She beat childhood cancer. Now she’s headed to space
Encouraging the children at St. Jude is paramount to the vivacious Arceneaux.
“I really hope to inspire these kids by going on this mission to dream big, that they can do anything. I was talking to this little girl yesterday and she was saying that she’s upset that she can’t run or jump. And I said, “You know, I can’t run or jump either because I have a prosthesis in my leg but that’s not stopping me from going to space.’ This mission is opening up space travel to anyone and I think that in itself is going to motivate people and give them so much hope,” she said.
Arceneaux will be the first person with a prosthesis to fly into space. The metal rod would normally preclude someone from passing the astronaut’s rigorous medical exam, but no such requirement exists for the private flight.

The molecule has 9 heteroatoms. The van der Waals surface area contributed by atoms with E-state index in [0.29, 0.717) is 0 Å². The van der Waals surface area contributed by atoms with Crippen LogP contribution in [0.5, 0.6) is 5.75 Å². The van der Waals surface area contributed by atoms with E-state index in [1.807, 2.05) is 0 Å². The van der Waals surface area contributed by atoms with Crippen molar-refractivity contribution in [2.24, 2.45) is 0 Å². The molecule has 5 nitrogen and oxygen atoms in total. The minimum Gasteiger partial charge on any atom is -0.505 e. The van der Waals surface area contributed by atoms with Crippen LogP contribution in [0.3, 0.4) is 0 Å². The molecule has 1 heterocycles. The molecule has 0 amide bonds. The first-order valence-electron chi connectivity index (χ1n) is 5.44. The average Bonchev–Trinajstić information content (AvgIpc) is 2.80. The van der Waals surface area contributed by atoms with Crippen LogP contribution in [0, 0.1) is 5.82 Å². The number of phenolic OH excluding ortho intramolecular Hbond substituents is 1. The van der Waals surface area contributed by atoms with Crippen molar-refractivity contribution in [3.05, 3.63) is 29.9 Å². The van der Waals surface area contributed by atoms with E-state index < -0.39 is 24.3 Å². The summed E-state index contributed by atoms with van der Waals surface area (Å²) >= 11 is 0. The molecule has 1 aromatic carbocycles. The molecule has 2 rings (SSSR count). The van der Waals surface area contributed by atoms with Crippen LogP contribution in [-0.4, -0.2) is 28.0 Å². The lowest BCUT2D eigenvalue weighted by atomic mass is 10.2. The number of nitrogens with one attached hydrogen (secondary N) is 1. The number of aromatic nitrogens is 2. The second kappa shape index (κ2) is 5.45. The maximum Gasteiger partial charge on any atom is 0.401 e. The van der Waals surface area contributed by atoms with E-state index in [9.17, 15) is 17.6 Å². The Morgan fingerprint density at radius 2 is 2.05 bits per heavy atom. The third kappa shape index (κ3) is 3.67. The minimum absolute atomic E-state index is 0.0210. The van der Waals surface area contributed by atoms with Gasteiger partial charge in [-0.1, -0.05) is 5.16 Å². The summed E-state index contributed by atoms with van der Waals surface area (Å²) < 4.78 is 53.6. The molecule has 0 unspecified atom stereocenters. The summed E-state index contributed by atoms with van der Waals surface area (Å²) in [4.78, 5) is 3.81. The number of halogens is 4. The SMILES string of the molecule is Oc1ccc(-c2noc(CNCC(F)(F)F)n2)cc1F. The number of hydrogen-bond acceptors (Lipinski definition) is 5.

Arceneaux said she is not scared and has been medically cleared for the trip.
The 29-year-old said she loves to travel and had hoped to fly to all the continents before reaching age 30 later this year. Instead, she will head to space on a journey that will bring her full circle to the hospital that gave her such hope as a child.
“We are going to try to set up a video call with the St. Jude kids while I’m in space,” she said excitedly. “Kids are so visual and I hope that them being able to see me in space really shows them what their future can look like. I’m the first St. Jude patient to go to space, the first pediatric cancer survivor, but I know I’m not going to be the last.”